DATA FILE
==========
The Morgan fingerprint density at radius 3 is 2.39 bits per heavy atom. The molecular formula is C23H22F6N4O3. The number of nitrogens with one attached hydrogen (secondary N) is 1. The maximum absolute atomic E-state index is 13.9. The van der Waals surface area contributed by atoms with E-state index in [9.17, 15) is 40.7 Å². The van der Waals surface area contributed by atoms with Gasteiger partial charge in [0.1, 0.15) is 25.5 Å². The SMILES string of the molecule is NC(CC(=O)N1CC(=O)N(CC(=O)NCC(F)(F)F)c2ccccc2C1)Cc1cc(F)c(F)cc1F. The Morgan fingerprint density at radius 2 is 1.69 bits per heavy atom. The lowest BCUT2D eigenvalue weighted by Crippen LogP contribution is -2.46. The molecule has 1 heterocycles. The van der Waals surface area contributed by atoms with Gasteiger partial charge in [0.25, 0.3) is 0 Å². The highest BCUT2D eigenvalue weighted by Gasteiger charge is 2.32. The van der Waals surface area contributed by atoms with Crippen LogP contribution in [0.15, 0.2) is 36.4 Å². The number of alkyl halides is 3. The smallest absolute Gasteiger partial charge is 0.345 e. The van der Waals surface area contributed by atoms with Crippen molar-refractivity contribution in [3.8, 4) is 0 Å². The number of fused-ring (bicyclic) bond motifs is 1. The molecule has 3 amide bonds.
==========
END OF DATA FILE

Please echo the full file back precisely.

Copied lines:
The Morgan fingerprint density at radius 3 is 2.39 bits per heavy atom. The molecular formula is C23H22F6N4O3. The number of nitrogens with one attached hydrogen (secondary N) is 1. The maximum absolute atomic E-state index is 13.9. The van der Waals surface area contributed by atoms with E-state index in [9.17, 15) is 40.7 Å². The van der Waals surface area contributed by atoms with Gasteiger partial charge in [0.1, 0.15) is 25.5 Å². The SMILES string of the molecule is NC(CC(=O)N1CC(=O)N(CC(=O)NCC(F)(F)F)c2ccccc2C1)Cc1cc(F)c(F)cc1F. The Morgan fingerprint density at radius 2 is 1.69 bits per heavy atom. The lowest BCUT2D eigenvalue weighted by Crippen LogP contribution is -2.46. The molecule has 1 heterocycles. The van der Waals surface area contributed by atoms with Gasteiger partial charge in [0.25, 0.3) is 0 Å². The highest BCUT2D eigenvalue weighted by Gasteiger charge is 2.32. The van der Waals surface area contributed by atoms with Crippen LogP contribution in [0.15, 0.2) is 36.4 Å². The number of alkyl halides is 3. The smallest absolute Gasteiger partial charge is 0.345 e. The van der Waals surface area contributed by atoms with Crippen molar-refractivity contribution in [3.8, 4) is 0 Å². The number of fused-ring (bicyclic) bond motifs is 1. The molecule has 3 amide bonds.